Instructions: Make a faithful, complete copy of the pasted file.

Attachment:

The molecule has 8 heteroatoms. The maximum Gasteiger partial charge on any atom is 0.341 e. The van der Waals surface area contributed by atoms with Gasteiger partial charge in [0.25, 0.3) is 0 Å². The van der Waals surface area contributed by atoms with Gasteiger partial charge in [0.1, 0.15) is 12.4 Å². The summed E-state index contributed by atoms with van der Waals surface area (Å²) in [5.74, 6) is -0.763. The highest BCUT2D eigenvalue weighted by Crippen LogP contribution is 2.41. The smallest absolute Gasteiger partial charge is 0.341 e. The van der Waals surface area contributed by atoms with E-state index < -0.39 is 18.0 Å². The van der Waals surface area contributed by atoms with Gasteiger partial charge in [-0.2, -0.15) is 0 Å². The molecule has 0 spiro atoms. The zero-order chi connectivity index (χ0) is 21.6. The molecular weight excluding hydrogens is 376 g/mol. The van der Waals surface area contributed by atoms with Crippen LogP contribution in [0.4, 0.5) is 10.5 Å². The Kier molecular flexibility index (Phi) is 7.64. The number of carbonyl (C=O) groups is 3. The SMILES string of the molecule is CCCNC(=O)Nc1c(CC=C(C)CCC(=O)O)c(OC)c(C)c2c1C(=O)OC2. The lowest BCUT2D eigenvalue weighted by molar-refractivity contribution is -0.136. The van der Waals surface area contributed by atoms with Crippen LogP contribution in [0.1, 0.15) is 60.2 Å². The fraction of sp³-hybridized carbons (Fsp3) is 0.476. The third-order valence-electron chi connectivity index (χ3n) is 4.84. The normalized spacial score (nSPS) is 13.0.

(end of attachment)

The molecule has 8 heteroatoms. The maximum Gasteiger partial charge on any atom is 0.341 e. The van der Waals surface area contributed by atoms with Gasteiger partial charge in [0.25, 0.3) is 0 Å². The van der Waals surface area contributed by atoms with Gasteiger partial charge in [0.1, 0.15) is 12.4 Å². The summed E-state index contributed by atoms with van der Waals surface area (Å²) in [5.74, 6) is -0.763. The highest BCUT2D eigenvalue weighted by Crippen LogP contribution is 2.41. The smallest absolute Gasteiger partial charge is 0.341 e. The van der Waals surface area contributed by atoms with E-state index < -0.39 is 18.0 Å². The van der Waals surface area contributed by atoms with Gasteiger partial charge in [-0.2, -0.15) is 0 Å². The molecule has 0 spiro atoms. The zero-order chi connectivity index (χ0) is 21.6. The molecular weight excluding hydrogens is 376 g/mol. The van der Waals surface area contributed by atoms with Crippen LogP contribution in [0.4, 0.5) is 10.5 Å². The Kier molecular flexibility index (Phi) is 7.64. The number of carbonyl (C=O) groups is 3. The SMILES string of the molecule is CCCNC(=O)Nc1c(CC=C(C)CCC(=O)O)c(OC)c(C)c2c1C(=O)OC2. The lowest BCUT2D eigenvalue weighted by molar-refractivity contribution is -0.136. The van der Waals surface area contributed by atoms with Crippen LogP contribution in [0.1, 0.15) is 60.2 Å². The fraction of sp³-hybridized carbons (Fsp3) is 0.476. The third-order valence-electron chi connectivity index (χ3n) is 4.84. The normalized spacial score (nSPS) is 13.0.